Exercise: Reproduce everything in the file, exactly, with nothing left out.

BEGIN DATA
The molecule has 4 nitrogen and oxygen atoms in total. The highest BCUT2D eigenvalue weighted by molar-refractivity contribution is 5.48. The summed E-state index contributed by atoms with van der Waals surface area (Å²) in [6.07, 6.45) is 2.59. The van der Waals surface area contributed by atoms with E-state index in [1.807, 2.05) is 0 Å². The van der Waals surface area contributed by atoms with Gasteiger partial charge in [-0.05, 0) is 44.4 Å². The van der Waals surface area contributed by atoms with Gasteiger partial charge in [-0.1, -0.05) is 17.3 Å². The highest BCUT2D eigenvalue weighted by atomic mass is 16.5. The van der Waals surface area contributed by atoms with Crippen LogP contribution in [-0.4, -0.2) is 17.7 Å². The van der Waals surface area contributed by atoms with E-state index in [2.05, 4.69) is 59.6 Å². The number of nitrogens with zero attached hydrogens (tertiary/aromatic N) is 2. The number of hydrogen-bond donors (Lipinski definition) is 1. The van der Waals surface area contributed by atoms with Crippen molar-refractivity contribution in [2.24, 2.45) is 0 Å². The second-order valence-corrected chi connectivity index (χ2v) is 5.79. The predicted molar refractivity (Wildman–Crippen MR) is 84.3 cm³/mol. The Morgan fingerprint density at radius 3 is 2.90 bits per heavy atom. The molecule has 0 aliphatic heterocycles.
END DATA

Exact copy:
The molecule has 4 nitrogen and oxygen atoms in total. The highest BCUT2D eigenvalue weighted by molar-refractivity contribution is 5.48. The summed E-state index contributed by atoms with van der Waals surface area (Å²) in [6.07, 6.45) is 2.59. The van der Waals surface area contributed by atoms with E-state index in [1.807, 2.05) is 0 Å². The van der Waals surface area contributed by atoms with Gasteiger partial charge in [-0.05, 0) is 44.4 Å². The van der Waals surface area contributed by atoms with Gasteiger partial charge in [-0.1, -0.05) is 17.3 Å². The highest BCUT2D eigenvalue weighted by atomic mass is 16.5. The van der Waals surface area contributed by atoms with Crippen LogP contribution in [-0.4, -0.2) is 17.7 Å². The van der Waals surface area contributed by atoms with E-state index in [2.05, 4.69) is 59.6 Å². The number of nitrogens with zero attached hydrogens (tertiary/aromatic N) is 2. The number of hydrogen-bond donors (Lipinski definition) is 1. The van der Waals surface area contributed by atoms with Crippen molar-refractivity contribution in [2.24, 2.45) is 0 Å². The second-order valence-corrected chi connectivity index (χ2v) is 5.79. The predicted molar refractivity (Wildman–Crippen MR) is 84.3 cm³/mol. The Morgan fingerprint density at radius 3 is 2.90 bits per heavy atom. The molecule has 0 aliphatic heterocycles.